The Battle of the Philippine Sea (nicknamed the "Great Marianas Turkey Shoot" by American pilots) was the Japanese Navy's attempt to hold the Marianas Islands. It marked the five and final large-scale carrier-versus-carrier battle of the Pacific and resulted in heavy losses on the part of the Japanese - in men, planes and carriers. The Americans fielded 7 fleet carriers and 8 light carriers against the Japanese 5 fleet carriers and 4 light carriers. In all, 956 American aircraft were pitted against 750 Japanese Army and Navy aircraft (300 being land-based types) in what would become a decisive American victory of the war.
A massive American flotilla numbering over 500 ships reached Saipan on June 15th, 1944. Saipan was part of the Marianas Island chain just east of the Philippines and the Philippine Sea and southeast of Japan proper. Key to the force's success was in its carrier air group which was looking to draw an equally powerful enemy force out from hiding. The Japanese military committed to the advance and launched a large response in turn out of Japanese-held Philippines. In addition to the hundreds of carrier aircraft on hand through the IJN, hundreds more land-based aircraft from surrounding airfields were brought into play by way of the IJA. At any rate, the Japanese forces were outnumbered from the start.
The Americans maintained several advantages apart from numbers. Their pilots had garnered the necessary experience in dealing with Japanese airmen and radar support proved critical to ultimate success. Aerial patrol boats and floatplanes scanned the horizon mercilessly while submarines kept a watchful eye on the enemy's movements. The latter was the case in the IJN leaving the Philippines, giving ample time for the Americans to prepare.
The Japanese were first to strike on June 19th, 1944, launching a 68-strong strike group which was immediately picked up on Allied radar 150 miles away. The Japanese force was repelled with heavy losses, managing to land just one bomb on a US battleship (USS South Dakota) while losing 41 aircraft. The American response involved the famous and high-capable Grumman F6F hellcat fighter with its battery of six 0.50 caliber Browning heavy machine guns.
The first attack group had been immediately followed by a second and this numbering 107 aircraft. American fighter aircraft, as well as ship-based anti-aircraft gunfire, cut the Japanese force by 97 additional aircraft.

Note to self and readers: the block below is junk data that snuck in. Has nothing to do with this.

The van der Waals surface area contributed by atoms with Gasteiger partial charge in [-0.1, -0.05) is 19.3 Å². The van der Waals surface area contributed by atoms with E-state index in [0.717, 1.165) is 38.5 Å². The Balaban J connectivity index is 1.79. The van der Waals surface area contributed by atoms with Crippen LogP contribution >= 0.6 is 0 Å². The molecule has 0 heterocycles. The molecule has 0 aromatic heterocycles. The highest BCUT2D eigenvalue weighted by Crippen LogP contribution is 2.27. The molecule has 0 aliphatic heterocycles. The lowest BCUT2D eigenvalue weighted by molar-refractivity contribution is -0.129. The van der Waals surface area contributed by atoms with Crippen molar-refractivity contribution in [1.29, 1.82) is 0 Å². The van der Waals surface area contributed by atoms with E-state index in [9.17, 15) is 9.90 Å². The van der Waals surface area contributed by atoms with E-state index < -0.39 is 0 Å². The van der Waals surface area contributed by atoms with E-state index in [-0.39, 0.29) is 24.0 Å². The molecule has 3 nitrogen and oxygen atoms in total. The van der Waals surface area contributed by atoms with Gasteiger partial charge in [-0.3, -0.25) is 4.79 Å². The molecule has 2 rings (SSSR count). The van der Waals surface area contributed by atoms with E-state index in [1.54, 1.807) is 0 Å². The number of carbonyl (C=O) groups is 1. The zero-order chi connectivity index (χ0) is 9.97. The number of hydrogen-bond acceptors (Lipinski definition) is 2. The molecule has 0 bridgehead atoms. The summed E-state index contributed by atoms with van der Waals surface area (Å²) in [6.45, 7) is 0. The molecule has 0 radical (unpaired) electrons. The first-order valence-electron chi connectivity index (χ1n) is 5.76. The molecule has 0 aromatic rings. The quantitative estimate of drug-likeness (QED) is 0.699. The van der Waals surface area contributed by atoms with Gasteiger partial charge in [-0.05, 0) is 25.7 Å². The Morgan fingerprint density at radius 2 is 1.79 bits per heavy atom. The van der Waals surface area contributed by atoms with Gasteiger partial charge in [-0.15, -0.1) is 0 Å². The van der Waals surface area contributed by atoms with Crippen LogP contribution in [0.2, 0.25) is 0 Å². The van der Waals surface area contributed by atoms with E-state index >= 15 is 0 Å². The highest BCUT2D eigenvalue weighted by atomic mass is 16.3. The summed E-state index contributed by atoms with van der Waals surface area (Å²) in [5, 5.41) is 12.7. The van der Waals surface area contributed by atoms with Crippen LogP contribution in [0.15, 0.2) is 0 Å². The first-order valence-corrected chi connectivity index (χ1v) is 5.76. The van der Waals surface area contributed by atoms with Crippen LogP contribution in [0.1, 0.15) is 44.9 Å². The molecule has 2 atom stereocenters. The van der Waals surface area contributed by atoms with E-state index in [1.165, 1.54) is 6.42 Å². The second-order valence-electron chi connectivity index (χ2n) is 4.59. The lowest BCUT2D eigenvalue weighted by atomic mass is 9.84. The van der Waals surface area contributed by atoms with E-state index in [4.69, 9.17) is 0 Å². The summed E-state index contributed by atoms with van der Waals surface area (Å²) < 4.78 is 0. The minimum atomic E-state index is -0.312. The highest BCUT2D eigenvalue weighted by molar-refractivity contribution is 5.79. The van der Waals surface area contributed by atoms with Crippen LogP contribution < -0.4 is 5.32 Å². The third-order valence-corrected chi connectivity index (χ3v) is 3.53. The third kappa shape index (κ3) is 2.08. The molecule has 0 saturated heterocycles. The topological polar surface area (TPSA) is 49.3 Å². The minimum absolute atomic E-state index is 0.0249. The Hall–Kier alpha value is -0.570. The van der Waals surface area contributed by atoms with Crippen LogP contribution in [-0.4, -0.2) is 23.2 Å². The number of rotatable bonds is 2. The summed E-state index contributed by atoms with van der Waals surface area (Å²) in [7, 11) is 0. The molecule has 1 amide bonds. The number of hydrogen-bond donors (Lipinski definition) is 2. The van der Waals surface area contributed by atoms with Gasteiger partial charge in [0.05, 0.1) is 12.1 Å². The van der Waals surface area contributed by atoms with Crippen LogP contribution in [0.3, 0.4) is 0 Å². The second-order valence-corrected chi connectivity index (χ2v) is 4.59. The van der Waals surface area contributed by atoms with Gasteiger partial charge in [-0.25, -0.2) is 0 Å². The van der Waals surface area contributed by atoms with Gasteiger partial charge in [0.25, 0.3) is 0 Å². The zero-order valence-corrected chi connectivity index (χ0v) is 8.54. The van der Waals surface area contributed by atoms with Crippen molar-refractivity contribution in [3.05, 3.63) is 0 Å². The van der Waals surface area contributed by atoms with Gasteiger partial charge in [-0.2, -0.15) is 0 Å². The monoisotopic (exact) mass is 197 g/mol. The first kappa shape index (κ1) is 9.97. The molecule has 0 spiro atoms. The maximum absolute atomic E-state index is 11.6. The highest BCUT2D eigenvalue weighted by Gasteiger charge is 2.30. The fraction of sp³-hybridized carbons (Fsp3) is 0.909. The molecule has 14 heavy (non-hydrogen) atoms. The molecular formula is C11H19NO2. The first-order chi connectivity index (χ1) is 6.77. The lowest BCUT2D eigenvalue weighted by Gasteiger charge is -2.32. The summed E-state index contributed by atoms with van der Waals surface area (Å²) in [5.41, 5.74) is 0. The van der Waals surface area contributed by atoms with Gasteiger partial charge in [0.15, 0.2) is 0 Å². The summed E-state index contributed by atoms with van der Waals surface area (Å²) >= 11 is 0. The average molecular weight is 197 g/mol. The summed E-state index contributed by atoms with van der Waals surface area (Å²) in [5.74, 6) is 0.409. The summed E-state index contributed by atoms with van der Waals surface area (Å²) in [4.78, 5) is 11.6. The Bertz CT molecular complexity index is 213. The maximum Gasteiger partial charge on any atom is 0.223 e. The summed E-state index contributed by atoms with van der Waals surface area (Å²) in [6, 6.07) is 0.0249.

American submarines then went into action. USS Albacore engaged the aircraft carrier IJN Taiho with torpedoes and landing its fish successfully. USS Cavalla then loosed her torpedoes into the side of the carrier IJN Shokaku. While the damage was violent, the vessels maintained their stay until leaking vapors aboard ignited and developed several more catastrophic explosions which doomed both ships.
A flight of 47 enemy aircraft then followed the first and second waves to which 7 of were downed. This left the final assault wave - an 82-aircraft effort - to deliver a reasonable blow to the American fleet. Misdirected near American air bases, many were intercepted and shot down. Amazingly, only nine of these aircraft returned to their home carrier intact. Grumman F6F Hellcats, once again, ruled the day. At the end of the day, the Japanese counted 30 American aircraft against his own 346 losses. However, the statistics were not accurately reported and relayed, leaving Japanese commanders with a false assurance of their remaining inventory. The Japanese force (the main part still undetected by the Allies) removed itself from the battle to refuel and commence the assault the following day.
The Japanese force was spotted the following day (June 20th) and the American force made their way in pursuit. The IJN Hiyu was struck by two torpedoes and ultimately sank after an onboard explosion committed her to her fate. The IJN Zuikaku and IJN Chiyoda were also damaged in the assault. 65 enemy aircraft were destroyed against 20 American mounts. The victory was decisive for the Americans which utterly embarrassed and defeated the mighty Japanese Navy's air arm which early on in the war seemed invincible. The Battle of the Philippine Sea would be the last notable IJN aerial engagement of the war for the fleet was now forced to sail home and regroup.
In all, the Americans lost 123 aircraft while one battleship was damaged. 80 aircraft fell victim to night landings on the moving carriers during recovery or simply ran out of fuel forcing their pilots to ditch and await rescue. Comparatively, the Japanese suffered mightily with 3 fleet carriers sunk and 2 oil transports lost. However, it was in the 600+ aircraft that the IJN/IJA lost during the fighting that garnered the battle the nickname of "turkey shoot". Six other IJN vessels were damaged before retreating. ©www.SecondWorldWarHistory.com
There are a total of (17) entries in the Timeline of The Great Marianas Turkey Shoot (June 19th - 20th, 1944). Entries are listed below by earliest date to latest date.